Discrete injury found to support OPT claim

02 June 2020

The injured worker brought an application for leave to start a court proceeding despite non-compliance with the pre-proceedings process under the Workers' Compensation and Rehabilitation Act 2003 (Qld) (WCRA).

In issue

  • When was the over period of time injury sustained?
  • When does the limitation period for such an injury start running?

The background

The injured worker was employed as a baggage handler. He allegedly sustained an injury to his right shoulder on 26 July 2018 when lifting heavy baggage. In the course of investigating and treating his right shoulder, a number of different orthopaedic surgeons expressed different views on the diagnosis and cause of his injury.

In May 2019, an orthopaedic surgeon expressed the opinion that the right shoulder condition and ongoing symptoms were partially due to pre-existing pathology.

A Notice of Claim under the WCRA was delivered on 29 May 2019. It included a request to waive compliance on the basis that there was an urgent need to commence proceedings. The respondent declined, saying there was no urgency because the cause of action occurred on 26 July 2018 and therefore the three year limitation period did not expire until 26 July 2021.

The decision

The Court found that the limitation period for an occupational exposure injury occurring over a period of time was not determined by the date the worker first became symptomatic, but rather when the damage was caused.

For that proposition the application Judge relied upon the decision of the Court of Appeal in Melisavon Pty Ltd v Springfield Land Development Corporation Pty Limited [2014] QCA 233, a decision relating to a claim for economic loss resulting from a defect in a building design. For a case involving manifestation of a physical injury see Alcan Gove Pty Ltd v Zabic [2015] HCA 33.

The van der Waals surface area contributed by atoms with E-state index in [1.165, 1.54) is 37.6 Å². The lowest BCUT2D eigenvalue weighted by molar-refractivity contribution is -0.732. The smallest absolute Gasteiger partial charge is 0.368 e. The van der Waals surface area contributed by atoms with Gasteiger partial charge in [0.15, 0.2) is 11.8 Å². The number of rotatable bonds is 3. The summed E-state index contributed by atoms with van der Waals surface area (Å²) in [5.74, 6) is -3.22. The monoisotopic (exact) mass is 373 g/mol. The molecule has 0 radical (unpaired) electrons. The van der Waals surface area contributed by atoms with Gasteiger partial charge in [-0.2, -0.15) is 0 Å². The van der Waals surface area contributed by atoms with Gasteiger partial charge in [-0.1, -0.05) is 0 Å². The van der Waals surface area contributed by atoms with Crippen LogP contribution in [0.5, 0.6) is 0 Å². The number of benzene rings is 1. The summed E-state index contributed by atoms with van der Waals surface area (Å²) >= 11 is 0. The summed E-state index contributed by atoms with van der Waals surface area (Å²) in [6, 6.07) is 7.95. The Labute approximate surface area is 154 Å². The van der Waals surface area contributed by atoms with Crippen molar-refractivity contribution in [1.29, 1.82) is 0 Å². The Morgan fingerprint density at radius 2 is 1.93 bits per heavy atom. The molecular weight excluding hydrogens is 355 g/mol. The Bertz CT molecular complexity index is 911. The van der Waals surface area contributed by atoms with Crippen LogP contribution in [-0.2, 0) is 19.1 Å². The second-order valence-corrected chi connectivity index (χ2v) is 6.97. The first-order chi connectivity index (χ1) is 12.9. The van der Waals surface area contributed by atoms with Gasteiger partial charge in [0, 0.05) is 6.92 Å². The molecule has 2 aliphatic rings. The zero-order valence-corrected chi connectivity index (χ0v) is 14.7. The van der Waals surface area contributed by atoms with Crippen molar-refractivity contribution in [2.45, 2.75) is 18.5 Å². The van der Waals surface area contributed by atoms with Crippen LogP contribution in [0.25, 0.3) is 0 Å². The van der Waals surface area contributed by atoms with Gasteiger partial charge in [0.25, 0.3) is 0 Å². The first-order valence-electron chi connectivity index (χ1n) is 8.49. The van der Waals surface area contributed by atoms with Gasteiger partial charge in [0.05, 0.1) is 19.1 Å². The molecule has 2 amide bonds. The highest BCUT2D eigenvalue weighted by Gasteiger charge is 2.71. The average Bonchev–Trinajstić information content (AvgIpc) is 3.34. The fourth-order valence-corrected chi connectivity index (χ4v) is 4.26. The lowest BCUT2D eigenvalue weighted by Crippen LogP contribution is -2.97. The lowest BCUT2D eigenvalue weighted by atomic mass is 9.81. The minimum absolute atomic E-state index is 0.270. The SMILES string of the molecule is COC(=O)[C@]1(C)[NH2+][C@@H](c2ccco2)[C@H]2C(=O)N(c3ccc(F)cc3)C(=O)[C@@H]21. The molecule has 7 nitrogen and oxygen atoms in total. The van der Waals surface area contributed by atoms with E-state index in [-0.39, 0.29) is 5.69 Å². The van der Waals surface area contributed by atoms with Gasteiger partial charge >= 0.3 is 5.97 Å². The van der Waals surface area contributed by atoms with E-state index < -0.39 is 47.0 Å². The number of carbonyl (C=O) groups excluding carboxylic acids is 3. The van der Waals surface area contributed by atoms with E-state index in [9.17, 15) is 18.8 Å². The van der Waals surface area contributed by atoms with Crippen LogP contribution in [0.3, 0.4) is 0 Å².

The evidence here was that the injured worker had performed the same work with the respondent since 2001. That supported the Court's discretion under s298 to allow the application.

So the application was granted, the effect of which was that the limitation period stopped, and the injured worker would have been permitted to bring an application to extend the limitation period required within 12 months of a material fact of a decisive character, being the opinion of the orthopaedic surgeon.

Implications for you

Where an injured worker brings a claim for an injury in the context of a pre-existing condition (whether symptomatic beforehand or not) it would be prudent to consider whether the claim will be brought in respect of a discrete event, or whether it could be extended to cover a period of time.

The impact of such an extension could be that damages are ultimately not reduced on account of any pre-existing degenerative condition or propensity, leading to a more generous award.

Torpy v Qantas Airways Limited [2019] QDC 277

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